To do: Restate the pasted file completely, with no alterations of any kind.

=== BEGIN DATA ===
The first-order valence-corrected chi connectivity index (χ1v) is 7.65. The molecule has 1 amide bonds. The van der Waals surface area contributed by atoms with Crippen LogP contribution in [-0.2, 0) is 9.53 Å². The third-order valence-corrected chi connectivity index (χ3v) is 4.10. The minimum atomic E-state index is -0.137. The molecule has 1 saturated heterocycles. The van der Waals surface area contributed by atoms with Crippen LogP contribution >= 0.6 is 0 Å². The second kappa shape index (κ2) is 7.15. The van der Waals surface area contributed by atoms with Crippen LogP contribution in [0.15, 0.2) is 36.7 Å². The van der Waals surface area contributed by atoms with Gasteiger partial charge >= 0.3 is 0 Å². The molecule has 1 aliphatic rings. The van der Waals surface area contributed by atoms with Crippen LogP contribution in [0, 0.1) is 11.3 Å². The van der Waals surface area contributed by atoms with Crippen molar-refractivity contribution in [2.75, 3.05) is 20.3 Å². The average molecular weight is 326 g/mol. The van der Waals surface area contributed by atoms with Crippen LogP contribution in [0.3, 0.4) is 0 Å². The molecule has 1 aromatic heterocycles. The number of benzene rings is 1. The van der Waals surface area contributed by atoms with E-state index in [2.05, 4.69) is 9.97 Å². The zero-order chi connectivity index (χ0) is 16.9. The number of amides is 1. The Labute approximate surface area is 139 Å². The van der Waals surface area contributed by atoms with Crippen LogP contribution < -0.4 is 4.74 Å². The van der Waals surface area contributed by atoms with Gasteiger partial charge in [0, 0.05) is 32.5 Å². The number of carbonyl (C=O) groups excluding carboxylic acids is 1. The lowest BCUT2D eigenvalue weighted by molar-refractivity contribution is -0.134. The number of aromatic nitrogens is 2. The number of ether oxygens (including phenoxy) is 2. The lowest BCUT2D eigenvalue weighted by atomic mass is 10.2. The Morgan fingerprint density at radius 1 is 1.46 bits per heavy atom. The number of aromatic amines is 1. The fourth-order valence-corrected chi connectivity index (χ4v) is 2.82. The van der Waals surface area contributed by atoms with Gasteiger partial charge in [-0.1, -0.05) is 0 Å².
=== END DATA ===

The first-order valence-corrected chi connectivity index (χ1v) is 7.65. The molecule has 1 amide bonds. The van der Waals surface area contributed by atoms with Crippen LogP contribution in [-0.2, 0) is 9.53 Å². The third-order valence-corrected chi connectivity index (χ3v) is 4.10. The minimum atomic E-state index is -0.137. The molecule has 1 saturated heterocycles. The van der Waals surface area contributed by atoms with Crippen LogP contribution >= 0.6 is 0 Å². The second kappa shape index (κ2) is 7.15. The van der Waals surface area contributed by atoms with Crippen LogP contribution in [0.15, 0.2) is 36.7 Å². The van der Waals surface area contributed by atoms with Gasteiger partial charge >= 0.3 is 0 Å². The molecule has 1 aliphatic rings. The van der Waals surface area contributed by atoms with Crippen LogP contribution in [0, 0.1) is 11.3 Å². The van der Waals surface area contributed by atoms with Crippen molar-refractivity contribution in [2.75, 3.05) is 20.3 Å². The average molecular weight is 326 g/mol. The van der Waals surface area contributed by atoms with Crippen LogP contribution in [0.3, 0.4) is 0 Å². The molecule has 1 aromatic heterocycles. The number of benzene rings is 1. The van der Waals surface area contributed by atoms with E-state index in [2.05, 4.69) is 9.97 Å². The zero-order chi connectivity index (χ0) is 16.9. The number of amides is 1. The Labute approximate surface area is 139 Å². The van der Waals surface area contributed by atoms with Crippen LogP contribution < -0.4 is 4.74 Å². The van der Waals surface area contributed by atoms with Gasteiger partial charge in [0, 0.05) is 32.5 Å². The number of carbonyl (C=O) groups excluding carboxylic acids is 1. The lowest BCUT2D eigenvalue weighted by molar-refractivity contribution is -0.134. The number of aromatic nitrogens is 2. The number of ether oxygens (including phenoxy) is 2. The lowest BCUT2D eigenvalue weighted by atomic mass is 10.2. The Morgan fingerprint density at radius 1 is 1.46 bits per heavy atom. The number of aromatic amines is 1. The fourth-order valence-corrected chi connectivity index (χ4v) is 2.82. The van der Waals surface area contributed by atoms with Gasteiger partial charge in [-0.1, -0.05) is 0 Å².